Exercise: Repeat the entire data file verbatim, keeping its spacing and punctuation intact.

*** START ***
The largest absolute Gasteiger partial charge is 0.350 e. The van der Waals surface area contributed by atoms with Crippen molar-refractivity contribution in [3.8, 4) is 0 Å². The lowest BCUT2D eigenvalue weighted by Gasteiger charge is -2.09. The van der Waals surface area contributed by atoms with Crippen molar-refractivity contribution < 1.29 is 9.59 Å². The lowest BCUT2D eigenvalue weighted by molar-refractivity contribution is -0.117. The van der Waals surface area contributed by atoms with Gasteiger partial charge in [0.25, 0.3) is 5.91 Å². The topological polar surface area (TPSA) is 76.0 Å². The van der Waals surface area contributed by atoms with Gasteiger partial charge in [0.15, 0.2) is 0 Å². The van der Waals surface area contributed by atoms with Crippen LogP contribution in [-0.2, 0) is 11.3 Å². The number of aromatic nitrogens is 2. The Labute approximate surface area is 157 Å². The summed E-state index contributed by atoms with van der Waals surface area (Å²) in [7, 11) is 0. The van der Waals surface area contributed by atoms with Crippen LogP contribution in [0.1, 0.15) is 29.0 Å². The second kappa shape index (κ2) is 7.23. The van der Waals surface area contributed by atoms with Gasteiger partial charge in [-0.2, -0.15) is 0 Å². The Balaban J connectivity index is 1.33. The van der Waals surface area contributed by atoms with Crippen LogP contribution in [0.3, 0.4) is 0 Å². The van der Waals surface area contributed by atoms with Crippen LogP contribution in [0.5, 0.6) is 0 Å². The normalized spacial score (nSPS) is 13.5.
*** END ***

The largest absolute Gasteiger partial charge is 0.350 e. The van der Waals surface area contributed by atoms with Crippen molar-refractivity contribution in [3.8, 4) is 0 Å². The lowest BCUT2D eigenvalue weighted by Gasteiger charge is -2.09. The van der Waals surface area contributed by atoms with Crippen molar-refractivity contribution < 1.29 is 9.59 Å². The lowest BCUT2D eigenvalue weighted by molar-refractivity contribution is -0.117. The van der Waals surface area contributed by atoms with Gasteiger partial charge in [0.25, 0.3) is 5.91 Å². The topological polar surface area (TPSA) is 76.0 Å². The van der Waals surface area contributed by atoms with Gasteiger partial charge in [0.15, 0.2) is 0 Å². The van der Waals surface area contributed by atoms with Crippen LogP contribution in [-0.2, 0) is 11.3 Å². The number of aromatic nitrogens is 2. The Labute approximate surface area is 157 Å². The summed E-state index contributed by atoms with van der Waals surface area (Å²) in [7, 11) is 0. The van der Waals surface area contributed by atoms with Crippen LogP contribution in [0.1, 0.15) is 29.0 Å². The second kappa shape index (κ2) is 7.23. The van der Waals surface area contributed by atoms with Gasteiger partial charge in [-0.2, -0.15) is 0 Å². The Balaban J connectivity index is 1.33. The van der Waals surface area contributed by atoms with Crippen LogP contribution in [0.3, 0.4) is 0 Å². The van der Waals surface area contributed by atoms with Crippen LogP contribution in [0.5, 0.6) is 0 Å². The normalized spacial score (nSPS) is 13.5.